VANCOUVER -- A heat wave passing through southeastern B.C. is expected to bring above-seasonal temperatures in the next few days, a special weather statement warns.

Environment Canada's notice says temperatures during the day are predicted to be about five to 10 degrees higher than normal for this time of year.

A ridge associated with warm temperatures will move inland Tuesday, the weather authority says, which will lead to a couple cooler days mid-week.

But by the weekend, the heat is expected to return.

"The ridge will rebuild from Thursday onward and herald more dry and very warm conditions through the weekend," the weather statement says.

Environment Canada's notice covers Metro Vancouver, the Fraser Valley, Greater Victoria, Eastern and Inland Vancouver Island, Southern Gulf Islands, Howe Sound, Whistler and the Sunshine Coast.

Environment Canada predicts Vancouver's temperatures will reach 25 C and 24 C on Monday and Tuesday, respectively. On Wednesday and Thursday it's expected to be a little cooler and get no warmer than 22 C.

But on the weekend it could get as hot as 28 C on Saturday, Environment Canada's forecast for Vancouver shows.

The average high temperature for that day is about 20 C in the city and the highest temperature on Environment Canada's record for that day is 30.2 C, which was noted in 2002.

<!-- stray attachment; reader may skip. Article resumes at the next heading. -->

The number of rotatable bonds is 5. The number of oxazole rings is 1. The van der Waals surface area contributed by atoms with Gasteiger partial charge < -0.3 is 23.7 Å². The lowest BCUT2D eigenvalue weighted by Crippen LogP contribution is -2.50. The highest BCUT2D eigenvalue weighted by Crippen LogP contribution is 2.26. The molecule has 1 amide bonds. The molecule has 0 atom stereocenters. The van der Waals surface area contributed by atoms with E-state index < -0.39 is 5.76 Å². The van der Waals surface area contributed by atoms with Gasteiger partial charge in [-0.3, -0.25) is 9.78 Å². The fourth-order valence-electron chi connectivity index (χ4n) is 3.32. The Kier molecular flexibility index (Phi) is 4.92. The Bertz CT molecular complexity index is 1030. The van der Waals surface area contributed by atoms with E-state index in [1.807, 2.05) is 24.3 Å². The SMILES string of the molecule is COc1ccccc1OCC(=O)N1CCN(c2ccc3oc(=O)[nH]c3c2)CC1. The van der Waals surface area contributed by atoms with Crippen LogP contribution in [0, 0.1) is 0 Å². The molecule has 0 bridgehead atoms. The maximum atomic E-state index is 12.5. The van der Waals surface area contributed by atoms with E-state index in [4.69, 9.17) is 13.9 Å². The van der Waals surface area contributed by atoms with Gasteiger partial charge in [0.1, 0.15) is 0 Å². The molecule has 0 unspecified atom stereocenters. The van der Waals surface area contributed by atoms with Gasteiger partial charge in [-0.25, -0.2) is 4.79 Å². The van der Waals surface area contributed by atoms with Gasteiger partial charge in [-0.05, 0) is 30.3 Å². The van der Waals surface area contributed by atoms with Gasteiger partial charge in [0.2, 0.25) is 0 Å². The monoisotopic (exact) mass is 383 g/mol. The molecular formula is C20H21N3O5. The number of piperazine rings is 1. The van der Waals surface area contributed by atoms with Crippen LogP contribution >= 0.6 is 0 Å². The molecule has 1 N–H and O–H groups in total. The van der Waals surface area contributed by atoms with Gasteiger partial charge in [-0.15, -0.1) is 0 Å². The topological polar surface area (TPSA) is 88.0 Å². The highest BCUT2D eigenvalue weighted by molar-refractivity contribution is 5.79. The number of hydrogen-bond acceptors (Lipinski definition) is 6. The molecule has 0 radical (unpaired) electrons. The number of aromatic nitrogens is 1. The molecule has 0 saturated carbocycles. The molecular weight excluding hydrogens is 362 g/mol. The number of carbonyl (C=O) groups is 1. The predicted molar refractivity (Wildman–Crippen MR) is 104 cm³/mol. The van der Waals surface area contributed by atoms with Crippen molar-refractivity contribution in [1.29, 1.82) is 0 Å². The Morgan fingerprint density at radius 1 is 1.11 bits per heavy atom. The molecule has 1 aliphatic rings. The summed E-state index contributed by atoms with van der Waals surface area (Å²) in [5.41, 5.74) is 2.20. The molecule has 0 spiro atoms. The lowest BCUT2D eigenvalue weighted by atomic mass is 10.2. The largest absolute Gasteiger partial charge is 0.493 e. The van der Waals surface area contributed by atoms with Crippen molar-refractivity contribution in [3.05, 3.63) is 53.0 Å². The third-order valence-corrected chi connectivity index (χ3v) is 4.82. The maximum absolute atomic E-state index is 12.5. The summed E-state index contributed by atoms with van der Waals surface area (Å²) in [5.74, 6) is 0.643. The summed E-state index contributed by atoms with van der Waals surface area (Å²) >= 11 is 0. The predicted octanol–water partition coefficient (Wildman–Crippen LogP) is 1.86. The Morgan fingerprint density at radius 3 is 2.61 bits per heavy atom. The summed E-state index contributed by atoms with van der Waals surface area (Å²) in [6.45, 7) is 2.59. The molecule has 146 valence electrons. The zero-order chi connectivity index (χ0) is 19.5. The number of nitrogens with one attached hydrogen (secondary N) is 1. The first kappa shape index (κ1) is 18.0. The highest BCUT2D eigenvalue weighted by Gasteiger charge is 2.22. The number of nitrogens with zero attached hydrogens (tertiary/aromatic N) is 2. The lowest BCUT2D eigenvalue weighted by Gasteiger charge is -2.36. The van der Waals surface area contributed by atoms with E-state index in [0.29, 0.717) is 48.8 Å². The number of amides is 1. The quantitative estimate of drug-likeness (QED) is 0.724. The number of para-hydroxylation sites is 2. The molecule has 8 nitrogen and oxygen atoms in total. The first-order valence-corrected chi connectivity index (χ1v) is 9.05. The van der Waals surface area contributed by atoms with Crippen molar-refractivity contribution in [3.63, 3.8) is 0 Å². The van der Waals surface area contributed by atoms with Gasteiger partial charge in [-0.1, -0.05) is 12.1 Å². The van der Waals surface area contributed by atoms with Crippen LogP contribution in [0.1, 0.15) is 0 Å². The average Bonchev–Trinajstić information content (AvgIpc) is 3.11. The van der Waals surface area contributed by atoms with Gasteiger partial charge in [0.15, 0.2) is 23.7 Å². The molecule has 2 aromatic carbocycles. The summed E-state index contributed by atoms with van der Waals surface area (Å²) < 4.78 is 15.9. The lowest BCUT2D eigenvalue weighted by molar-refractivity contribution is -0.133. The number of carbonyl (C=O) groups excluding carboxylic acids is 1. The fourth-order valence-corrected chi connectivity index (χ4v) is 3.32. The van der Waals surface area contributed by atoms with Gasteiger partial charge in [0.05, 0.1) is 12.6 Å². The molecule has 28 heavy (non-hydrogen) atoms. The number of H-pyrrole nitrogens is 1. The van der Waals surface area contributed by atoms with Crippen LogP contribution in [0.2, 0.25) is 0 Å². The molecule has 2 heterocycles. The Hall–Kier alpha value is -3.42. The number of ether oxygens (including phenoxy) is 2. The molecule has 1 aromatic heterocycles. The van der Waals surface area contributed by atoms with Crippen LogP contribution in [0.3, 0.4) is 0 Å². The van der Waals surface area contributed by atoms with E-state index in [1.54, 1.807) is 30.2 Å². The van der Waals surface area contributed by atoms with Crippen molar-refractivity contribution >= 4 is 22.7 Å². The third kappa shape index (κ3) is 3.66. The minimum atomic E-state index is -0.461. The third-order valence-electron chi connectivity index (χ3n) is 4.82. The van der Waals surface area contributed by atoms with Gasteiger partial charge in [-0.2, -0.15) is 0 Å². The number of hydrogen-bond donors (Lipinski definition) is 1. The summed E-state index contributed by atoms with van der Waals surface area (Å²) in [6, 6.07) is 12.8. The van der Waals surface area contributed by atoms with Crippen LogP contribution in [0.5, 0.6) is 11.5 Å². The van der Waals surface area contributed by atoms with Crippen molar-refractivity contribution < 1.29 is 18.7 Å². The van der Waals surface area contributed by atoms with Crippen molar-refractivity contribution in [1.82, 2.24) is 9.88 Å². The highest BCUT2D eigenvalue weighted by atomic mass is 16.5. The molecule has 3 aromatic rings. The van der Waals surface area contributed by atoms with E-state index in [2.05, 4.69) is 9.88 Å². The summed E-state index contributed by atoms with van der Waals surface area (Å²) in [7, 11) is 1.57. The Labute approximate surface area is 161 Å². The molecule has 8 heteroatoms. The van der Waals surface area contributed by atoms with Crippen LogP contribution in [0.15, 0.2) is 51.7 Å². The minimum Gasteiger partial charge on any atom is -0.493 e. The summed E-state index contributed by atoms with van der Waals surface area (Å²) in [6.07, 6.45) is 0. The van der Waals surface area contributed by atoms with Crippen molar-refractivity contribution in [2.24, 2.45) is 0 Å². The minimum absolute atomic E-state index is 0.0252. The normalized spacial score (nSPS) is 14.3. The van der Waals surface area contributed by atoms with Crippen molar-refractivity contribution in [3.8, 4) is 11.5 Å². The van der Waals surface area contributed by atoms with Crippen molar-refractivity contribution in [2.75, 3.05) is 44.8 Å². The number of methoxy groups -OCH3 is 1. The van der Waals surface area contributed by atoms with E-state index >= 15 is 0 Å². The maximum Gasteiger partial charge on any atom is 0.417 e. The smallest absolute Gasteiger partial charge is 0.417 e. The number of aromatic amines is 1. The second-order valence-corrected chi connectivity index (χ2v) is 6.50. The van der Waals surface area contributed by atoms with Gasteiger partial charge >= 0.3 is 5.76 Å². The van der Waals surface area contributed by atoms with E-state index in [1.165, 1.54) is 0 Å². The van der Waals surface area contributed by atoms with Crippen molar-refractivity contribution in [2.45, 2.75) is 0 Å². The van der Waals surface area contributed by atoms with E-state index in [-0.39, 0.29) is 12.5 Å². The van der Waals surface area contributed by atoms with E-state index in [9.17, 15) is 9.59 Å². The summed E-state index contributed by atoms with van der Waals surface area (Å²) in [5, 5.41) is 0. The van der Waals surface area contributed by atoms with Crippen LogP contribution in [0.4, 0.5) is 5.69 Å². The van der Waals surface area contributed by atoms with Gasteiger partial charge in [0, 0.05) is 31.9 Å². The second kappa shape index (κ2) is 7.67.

In parts of the Fraser Valley, it's expected to get even warmer. Chilliwack's forecast for the weekend says it could get as hot as 33 C on Saturday.


As the mercury rises all over British Columbia, analysts at BC Hydro are predicting electricity use will smash a summer record.

Sunday night already saw a significant increase over a week earlier.

“We’re definitely seeing numbers creep up, but we expect those to continue to go up higher and higher as it gets hotter and hotter this week,” said BC Hydro spokesperson Mora Scott.

Analysts are able to get real-time electricity readings, and usage is measured in hourly increments.

They figure “the peak hourly load” record will likely be broken between the hours of 5 and 6 p.m. when most people get home and begin cooking.

When it’s hot, customers also turn on their fans and air conditioners, and they eat up a lot of power.

“It’s definitely a possibility,” said Scott.

Hydro recommends customers close their blinds during the day, because that can keep up to 60 per cent of heat outside homes.